My dogs are excellent at anticipating and picking up non-verbal cues. If I put on my gym shorts and sneakers, they go back to sleep, because they don’t come with me when I work out. But if I put on street clothes, they run to the bedroom door because we’re going for coffee (and biscuits). They then pause at key junctures to determine how we’ll depart—am I headed for the front door, the rear door, or the garage? They get there first.
Out in the yard, if I move down the hill they run to the pool gate, because we’re taking care of the pool and they will have access to great stuff that they otherwise can’t visit.The only things that divert them is a strong scent for Buddy Beagle or anything meriting being chased for Bentley (a squirrel or falling leaf).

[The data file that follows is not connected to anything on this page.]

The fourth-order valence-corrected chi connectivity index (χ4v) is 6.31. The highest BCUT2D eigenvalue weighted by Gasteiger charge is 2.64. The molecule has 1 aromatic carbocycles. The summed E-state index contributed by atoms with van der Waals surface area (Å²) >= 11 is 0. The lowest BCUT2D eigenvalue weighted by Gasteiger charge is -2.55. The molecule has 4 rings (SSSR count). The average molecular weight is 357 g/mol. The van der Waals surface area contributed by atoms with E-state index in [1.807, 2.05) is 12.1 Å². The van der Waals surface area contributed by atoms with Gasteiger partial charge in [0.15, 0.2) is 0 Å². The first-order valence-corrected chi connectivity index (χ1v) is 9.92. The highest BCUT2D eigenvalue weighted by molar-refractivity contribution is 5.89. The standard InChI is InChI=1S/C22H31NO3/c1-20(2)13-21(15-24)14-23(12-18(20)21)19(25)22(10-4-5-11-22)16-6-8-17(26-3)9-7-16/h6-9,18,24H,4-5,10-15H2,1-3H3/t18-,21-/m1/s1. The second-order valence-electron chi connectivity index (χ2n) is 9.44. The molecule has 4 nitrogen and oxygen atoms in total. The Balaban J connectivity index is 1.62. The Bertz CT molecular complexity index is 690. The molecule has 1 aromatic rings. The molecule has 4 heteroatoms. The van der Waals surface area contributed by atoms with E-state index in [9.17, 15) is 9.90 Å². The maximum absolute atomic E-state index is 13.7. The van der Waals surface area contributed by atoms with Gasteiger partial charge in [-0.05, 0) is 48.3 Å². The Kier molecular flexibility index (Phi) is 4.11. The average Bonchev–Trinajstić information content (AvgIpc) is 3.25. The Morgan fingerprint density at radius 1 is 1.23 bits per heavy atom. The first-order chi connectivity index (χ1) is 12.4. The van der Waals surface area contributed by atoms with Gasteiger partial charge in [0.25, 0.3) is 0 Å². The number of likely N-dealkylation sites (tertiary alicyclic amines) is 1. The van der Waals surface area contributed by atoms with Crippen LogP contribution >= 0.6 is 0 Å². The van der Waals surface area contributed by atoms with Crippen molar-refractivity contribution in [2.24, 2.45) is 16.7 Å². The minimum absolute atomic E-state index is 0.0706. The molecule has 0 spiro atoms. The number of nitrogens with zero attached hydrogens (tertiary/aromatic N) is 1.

Why can’t we all anticipate instead of being blindsided and surprised, or caught unprepared? And as sentient beings, I’d think we can avoid the distractions (well, the guitar is there, and I need to practice a diminshing fifth).
The dogs always get to the pool, and always get their biscuits, but they never get the squirrel.
A hundred times every day I remind myself that my inner and outer life depend on the labors of other men, living and dead, and that I must exert myself in order to give in the same measure as I have received and am still receiving.
– Albert Einstein
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